Becca’s season of The Bachelorette is nearing its end — there are just two men left vying for her heart. One is Blake, the sensitive man who survived so much in his life, and the other is Garrett, the one who does a really great Chris Farley impression. Oh, and the one who liked transphobic, homophobic, and racist memes on Instagram and expected no one to notice it once he got cast on the show. This controversy took over the first few weeks of The Bachelorette. It was a big story. And yet, no one talked about it on Becca’s Men Tell All episode. Garrett’s Instagram likes weren’t addressed on Men Tell All, and it’s a real shame.
Being an avid Bachelor viewer, I know how it works — Garrett can’t comment on Men Tell All because Garrett is in the final two. But what ABC could have done is let the other men from Becca’s season of The Bachelorette talk about it. With Lincoln Adim, who was recently convicted of sexual battery stemming from a 2016 incident, it’s understandable that ABC wouldn’t want to jump in to a legal matter on a Men Tell All. It’s wrong, but it’s understandable. But for Garrett, who did something repugnant and stupid but not illegal, why not let the other men weigh in? Garrett had his chance to defend himself on his Instagram, issuing a statement earlier this summer.
There may have been one teeny moment of rebellion. Jason, who Becca sent home before the Fantasy Suite, frequently talked about how he looked up to the relationship that his brother had with his husband, and he wasn't going to let nothing be said, veiled or not. Jason said:
I’m going to take Oprah’s line, but I’m going to say it with all the passion. Love is love is love is love, and it doesn’t matter to me if you’re gay, straight, lesbian, bisexual, transgender — if you have a strong relationship, everybody in this country can take away competencies in that relationship and make it the best to be their own. And I look up to my brother and my brother-in-law.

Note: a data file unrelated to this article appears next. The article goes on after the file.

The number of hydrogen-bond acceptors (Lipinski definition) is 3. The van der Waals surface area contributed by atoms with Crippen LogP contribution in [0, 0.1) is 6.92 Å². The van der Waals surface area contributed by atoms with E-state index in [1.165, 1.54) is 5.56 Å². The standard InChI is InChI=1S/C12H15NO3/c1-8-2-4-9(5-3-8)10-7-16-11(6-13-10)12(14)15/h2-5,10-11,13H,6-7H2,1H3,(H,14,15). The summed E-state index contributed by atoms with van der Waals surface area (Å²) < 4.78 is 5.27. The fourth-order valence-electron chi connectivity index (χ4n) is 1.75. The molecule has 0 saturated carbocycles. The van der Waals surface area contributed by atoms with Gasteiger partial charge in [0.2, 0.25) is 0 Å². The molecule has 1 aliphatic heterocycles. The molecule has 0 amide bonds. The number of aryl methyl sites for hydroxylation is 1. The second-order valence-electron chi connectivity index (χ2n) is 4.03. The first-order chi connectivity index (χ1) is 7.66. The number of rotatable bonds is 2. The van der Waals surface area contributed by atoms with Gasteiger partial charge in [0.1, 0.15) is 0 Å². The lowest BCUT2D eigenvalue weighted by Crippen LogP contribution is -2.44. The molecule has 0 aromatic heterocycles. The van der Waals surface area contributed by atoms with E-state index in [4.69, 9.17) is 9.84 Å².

Becca weighed in on the Garrett controversy in the beginning of the season, giving a nothingburger of a response. According to E!, she said, "I've heard a little bit about it these past couple days... everyone is entitled to their own opinions, and at the end of the day I wanted to go on this journey to open up myself and have people see my love story unfold." What was she supposed to say, knowing that this man made it to her finale?
On Men Tell All, ABC should have let the men do just that. The contestants should have been able to speak, fairly unedited, about the show and the other contestants and the controversies that have surrounded this season of The Bachelorette since it commenced in May. To ignore it, to keep it all shrouded in darkness, is to admit you're ashamed, like you're hiding something. Given the problems with Garrett and Lincoln, The Bachelor and The Bachelorette can't afford to hide anymore, and they should have addressed this issue head-on.
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